Study reveals mitochondrial enzyme plays a vital role in preventing ferroptosis

According to a recent study published in Nature by researchers at The University of Texas MD Anderson Cancer Center, the mitochondrial enzyme dihydroorotate dehydrogenase (DHODH) plays a significant and previously unknown function in preventing a form of cell death called ferroptosis.

Study reveals mitochondrial enzyme plays a vital role in preventing ferroptosis
Boyi Gan, PhD. Image Credit: The University of Texas MD Anderson Cancer Center.

Preclinical evidence suggests that targeting DHODH can restore ferroptosis-driven cell death, leading to potential therapeutic strategies for inducing ferroptosis and inhibiting tumor development.

By understanding ferroptosis and how cells defend against it, we can develop therapeutic strategies to block those defense mechanisms and trigger cell death. We have discovered that DHODH plays a key role in defending against ferroptosis and shown that we can exploit this vulnerability with clinically tested therapies.”

Boyi Gan, PhD, Study Senior Author and Associate Professor, Experimental Radiation Oncology, The University of Texas MD Anderson Cancer Center

Ferroptosis is a newly discovered form of regulated cell death caused by a toxic buildup of lipid peroxides in the cell. Since lipid peroxides are produced during normal metabolic processes, cells have mechanisms in place to protect themselves from ferroptosis. Glutathione peroxidase 4 (GPX4) is one of the most important defense mechanisms discovered to date.

The researchers used GPX4 inhibitors to suppress its function and establish new defense mechanisms in this research. DHODH, a mitochondrial enzyme usually involved in the pyrimidine biosynthesis pathway, was identified by metabolic analysis.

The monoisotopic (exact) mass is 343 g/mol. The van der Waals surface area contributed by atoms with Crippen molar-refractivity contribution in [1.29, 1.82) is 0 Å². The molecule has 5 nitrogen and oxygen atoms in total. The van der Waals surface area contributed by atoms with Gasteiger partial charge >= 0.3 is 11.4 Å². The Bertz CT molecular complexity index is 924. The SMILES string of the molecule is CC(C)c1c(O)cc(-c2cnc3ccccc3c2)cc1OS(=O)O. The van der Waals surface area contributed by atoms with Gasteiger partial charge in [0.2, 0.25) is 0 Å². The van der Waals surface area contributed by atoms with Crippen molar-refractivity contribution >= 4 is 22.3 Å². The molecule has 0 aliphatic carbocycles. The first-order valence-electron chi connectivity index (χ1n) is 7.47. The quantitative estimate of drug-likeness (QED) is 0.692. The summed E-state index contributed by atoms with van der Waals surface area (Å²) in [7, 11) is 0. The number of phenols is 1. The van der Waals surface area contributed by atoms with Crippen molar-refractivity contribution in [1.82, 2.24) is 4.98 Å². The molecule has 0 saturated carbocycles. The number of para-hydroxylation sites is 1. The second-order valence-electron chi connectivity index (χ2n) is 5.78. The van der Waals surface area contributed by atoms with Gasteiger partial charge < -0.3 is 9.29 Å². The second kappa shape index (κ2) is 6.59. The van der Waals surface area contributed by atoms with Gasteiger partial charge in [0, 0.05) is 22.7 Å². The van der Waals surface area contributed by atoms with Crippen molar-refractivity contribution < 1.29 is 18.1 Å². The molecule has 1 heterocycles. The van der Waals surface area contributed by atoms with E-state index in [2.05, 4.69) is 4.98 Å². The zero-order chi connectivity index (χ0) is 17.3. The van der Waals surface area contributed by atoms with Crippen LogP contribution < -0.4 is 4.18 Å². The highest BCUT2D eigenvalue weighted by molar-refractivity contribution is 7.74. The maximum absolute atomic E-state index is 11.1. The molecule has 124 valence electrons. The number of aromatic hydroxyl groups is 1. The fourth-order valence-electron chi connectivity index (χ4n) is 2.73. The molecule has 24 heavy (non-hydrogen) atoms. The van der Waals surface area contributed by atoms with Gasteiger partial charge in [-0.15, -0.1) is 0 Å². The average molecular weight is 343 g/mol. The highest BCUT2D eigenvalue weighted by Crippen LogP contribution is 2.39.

Loss of DHODH function in cells with low GPX4 expression resulted in the aggregation of lipid peroxides in mitochondria and the triggering of ferroptosis. Cells with high GPX4 expression, on the other hand, were able to continue suppressing ferroptosis activity in the absence of DHODH.

According to the results, GPX4 and DHODH function as redundant defense mechanisms in the mitochondria to avoid ferroptosis.

The researchers explored the therapeutic potential of targeting DHODH in cancer cells after further clarifying DHODH’s function in controlling ferroptosis. They examined the DHODH receptor brequinar, which has been investigated in several clinical trials for other indications, using extensive preclinical models.

Brequinar successfully caused ferroptosis and inhibited tumor development in GPX4-low cancers, but not in GPX4-high cancers. The combination of sulfasalazine and brequinar, an FDA-approved ferroptosis inducer, had a synergistic effect in overcoming high GPX4 expression and inhibiting tumor development.

We were able to leverage our understanding of a new ferroptosis defense mechanism into a novel therapeutic strategy that appears promising in preclinical studies. Because ferroptosis is active across cancer types, we believe this could have broad implications, particularly in cancers with low expression of GPX4.”

Boyi Gan, PhD, Study Senior Author and Associate Professor, Experimental Radiation Oncology, The University of Texas MD Anderson Cancer Center

Source:
Journal reference:

Mao, C., et al. (2021) DHODH-mediated ferroptosis defence is a targetable vulnerability in cancer. Nature. doi.org/10.1038/s41586-021-03539-7.

Comments

The opinions expressed here are the views of the writer and do not necessarily reflect the views and opinions of AZoLifeSciences.
You might also like... ×
New technique can edit plant chloroplasts without leaving any heritable changes